RACHMANINOFF: The Bells, Op. 35; Spring, Op. 20; Three Russian Folksongs, Op. 41 – Walter Planté, tenor/ Marianna Christos, soprano/ Arnold Voketaitis, bass-baritone/ St. Louis Symphony Chorus and Orchestra/ Leonard Slatkin – Vox NX-3031CD (64:39) (12/1/23) [Distr. by Naxos] ****:
Recorded in October 1980, this album presents conductor Leonard Slatkin (b. 1944) and assembled forces in St. Louis in selected choral music of Sergei Rachmaninoff, the largest of which, his 1913 setting (designated “symphony” originally) of the poem “The Bells,” came to the composer by way of Konstantin Balmont, who had made a translation of Poe’s allegorical verses. In the Russian version of the text, Balmont dispenses with Poe’s repetitions, alliterations, and onomatopoeiac devices; instead, the emphasis becomes psychological, as the bells trace the processes of life and death. For the purpose of this performance, Slatkin uses an English rendering of Balmont by Fanny S. Copeland. The scale of the composition reflects upon its dedicatee, Willem Mengelberg and the Concertgebouw Orchestra of Amsterdam, once held in esteem as the most virtuosic ensemble in Europe.
In four movements, the “symphony” restricts each of the three soloists to sing solo with chorus, except in movement three, Presto, which provides a demonic scherzo, and the chorus and orchestra collaborate without a solo voice. The first movement, a celebration of the “Silver Sleigh Bells” of Winter, achieves, via tenor Planté and chorus, a sense of urgent, pantheistic bliss in the sheer variety of Life. The second movement, Lento, celebrates Golden bells, “The Mellow Wedding Bells” in nocturnal ebbs and flows. The scoring often hearkens back to Rachmaninoff’s Isle of the Dead in color, the soprano Christos’ voice merging with individual strings, winds, and chorus. Hints of the ubiquitous Dies Irae from the Requiem Mass pervade the texture, which later, in movement four, become a dire forecast of universal doom. A series of clashing, percussive effects constitutes the Presto, the “Loud Alarum Bells” with their invocation of Miltonic, hellish Pandemonium. The scoring, rich in brass and battery, likely owes much to the influence of Berlioz. The last movement has taken Tchaikovsky’s Pathetique Symphony as its model, proffering a Lento lugubre to invoke “The Mournful Iron Bells” of imminent death. Bass-baritone Voketiatis inflects the dire poetry with a clear sense of apocalyptic anguish. Only Rachmaninoff’s gift for ennobled melody raises the moment to one of hope.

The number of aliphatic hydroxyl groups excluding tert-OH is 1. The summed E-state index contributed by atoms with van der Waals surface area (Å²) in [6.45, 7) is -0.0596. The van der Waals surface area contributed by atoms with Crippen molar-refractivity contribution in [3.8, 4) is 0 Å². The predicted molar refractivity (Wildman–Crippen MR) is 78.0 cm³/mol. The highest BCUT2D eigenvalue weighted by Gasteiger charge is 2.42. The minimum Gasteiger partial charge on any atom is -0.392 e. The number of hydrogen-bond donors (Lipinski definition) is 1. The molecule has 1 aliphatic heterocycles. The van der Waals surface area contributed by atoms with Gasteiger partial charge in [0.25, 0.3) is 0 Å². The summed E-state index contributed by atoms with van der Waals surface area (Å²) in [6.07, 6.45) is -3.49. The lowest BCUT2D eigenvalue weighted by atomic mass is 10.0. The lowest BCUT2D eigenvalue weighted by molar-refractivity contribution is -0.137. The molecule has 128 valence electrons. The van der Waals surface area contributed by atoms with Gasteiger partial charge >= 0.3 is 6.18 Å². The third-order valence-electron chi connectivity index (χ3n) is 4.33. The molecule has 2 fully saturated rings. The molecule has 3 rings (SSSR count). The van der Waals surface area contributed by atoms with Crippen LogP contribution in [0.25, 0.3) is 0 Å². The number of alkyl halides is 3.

Rachmaninoff’s 1902 one-movement cantata for bass-baritone and chorus, Spring, derives its poetic appeal from Nikolai Nekrasov (1821-1878), who sees in the coming of Spring an allegorical melting of the human heart from icy vengeance to healing forbearance and renewal. A peasant woman confesses her infidelity to her husband, and the unforgiving winter winds urge him to retaliate in murder. Their isolation due to the frozen landscape only exacerbates his lust to punish the betrayer with his knife. But the sounds of the emergent thaw, “the green din,” in Nature touches his capacity to love, to bear, and to forgive. What the score lacks, according to orchestral master Rimsky-Korsakov, is any color reference to Spring itself. The performance proceeds in Russian, and the cumulative, sonic effects, courtesy of Elite Recordings, proves intensely vivid. The explosive cracking of Nature’s ice beckons forth another of Rachmaninoff’s melodic chorales, lyrically haunting in E major.
The Three Russian Folksongs (1926) have enthralled this reviewer ever since he first heard them led by Igor Bouketoff. Rachmaninoff had been in compositional dormancy from the advent of the Russian Revolution of 1917, but his association with Leopold Stokowski and the Philadelphia Orchestra reawakened his creative powers. The three songs each sound in a different texture: men’s bass voices, women’s alto voices, and then the two in concert. By now, Rachmaninoff’s sense of orchestral timbre had been honed to illuminate the texts most artfully. The plastic phraseology and selective use of dissonances add to the effect, always complemented by the urgent nostalgia of Rachmaninoff’s string lines. The first song, Moderato, tells of a wild duck couple which crosses a bridge, only to have the female frightened away by the sounds of a rushing stream, leaving the drake bereaved. In the second song, Largo, a young bride laments the departure of her husband at the behest of his father. The last song, Allegro moderato, enjoys the most mischievous color. “Powder and Paint” details the efforts of a flirtatious wife to remove all traces of her recent tryst. The delicacy of scoring – harps and percussion, the mixing of the voices in tandem with the woodwinds – all in dancing rhythms, produces a lasting, magical impression.